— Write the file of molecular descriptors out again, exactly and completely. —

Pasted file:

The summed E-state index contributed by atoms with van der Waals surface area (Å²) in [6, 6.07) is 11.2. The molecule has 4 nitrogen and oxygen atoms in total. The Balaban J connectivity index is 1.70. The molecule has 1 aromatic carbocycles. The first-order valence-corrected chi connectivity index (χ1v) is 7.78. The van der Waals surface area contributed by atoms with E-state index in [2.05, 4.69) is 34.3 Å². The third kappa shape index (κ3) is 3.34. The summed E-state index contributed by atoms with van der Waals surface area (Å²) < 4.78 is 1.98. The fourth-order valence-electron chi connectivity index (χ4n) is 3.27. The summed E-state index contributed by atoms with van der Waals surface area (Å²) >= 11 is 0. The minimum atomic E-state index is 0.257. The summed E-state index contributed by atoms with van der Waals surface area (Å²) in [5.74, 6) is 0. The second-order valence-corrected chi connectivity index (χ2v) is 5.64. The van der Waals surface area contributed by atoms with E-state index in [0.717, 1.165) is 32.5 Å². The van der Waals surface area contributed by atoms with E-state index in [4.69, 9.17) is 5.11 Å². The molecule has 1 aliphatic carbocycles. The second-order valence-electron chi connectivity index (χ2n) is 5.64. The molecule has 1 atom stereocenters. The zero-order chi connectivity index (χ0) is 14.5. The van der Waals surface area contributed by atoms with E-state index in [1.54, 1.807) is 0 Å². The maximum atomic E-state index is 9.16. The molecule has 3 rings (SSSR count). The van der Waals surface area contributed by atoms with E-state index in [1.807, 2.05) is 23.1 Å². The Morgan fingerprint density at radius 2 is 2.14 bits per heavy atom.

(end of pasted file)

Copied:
The summed E-state index contributed by atoms with van der Waals surface area (Å²) in [6, 6.07) is 11.2. The molecule has 4 nitrogen and oxygen atoms in total. The Balaban J connectivity index is 1.70. The molecule has 1 aromatic carbocycles. The first-order valence-corrected chi connectivity index (χ1v) is 7.78. The van der Waals surface area contributed by atoms with E-state index in [2.05, 4.69) is 34.3 Å². The third kappa shape index (κ3) is 3.34. The summed E-state index contributed by atoms with van der Waals surface area (Å²) < 4.78 is 1.98. The fourth-order valence-electron chi connectivity index (χ4n) is 3.27. The summed E-state index contributed by atoms with van der Waals surface area (Å²) >= 11 is 0. The minimum atomic E-state index is 0.257. The summed E-state index contributed by atoms with van der Waals surface area (Å²) in [5.74, 6) is 0. The second-order valence-corrected chi connectivity index (χ2v) is 5.64. The van der Waals surface area contributed by atoms with E-state index in [0.717, 1.165) is 32.5 Å². The van der Waals surface area contributed by atoms with E-state index in [4.69, 9.17) is 5.11 Å². The molecule has 1 aliphatic carbocycles. The second-order valence-electron chi connectivity index (χ2n) is 5.64. The molecule has 1 atom stereocenters. The zero-order chi connectivity index (χ0) is 14.5. The van der Waals surface area contributed by atoms with E-state index in [1.54, 1.807) is 0 Å². The maximum atomic E-state index is 9.16. The molecule has 3 rings (SSSR count). The van der Waals surface area contributed by atoms with E-state index in [1.807, 2.05) is 23.1 Å². The Morgan fingerprint density at radius 2 is 2.14 bits per heavy atom.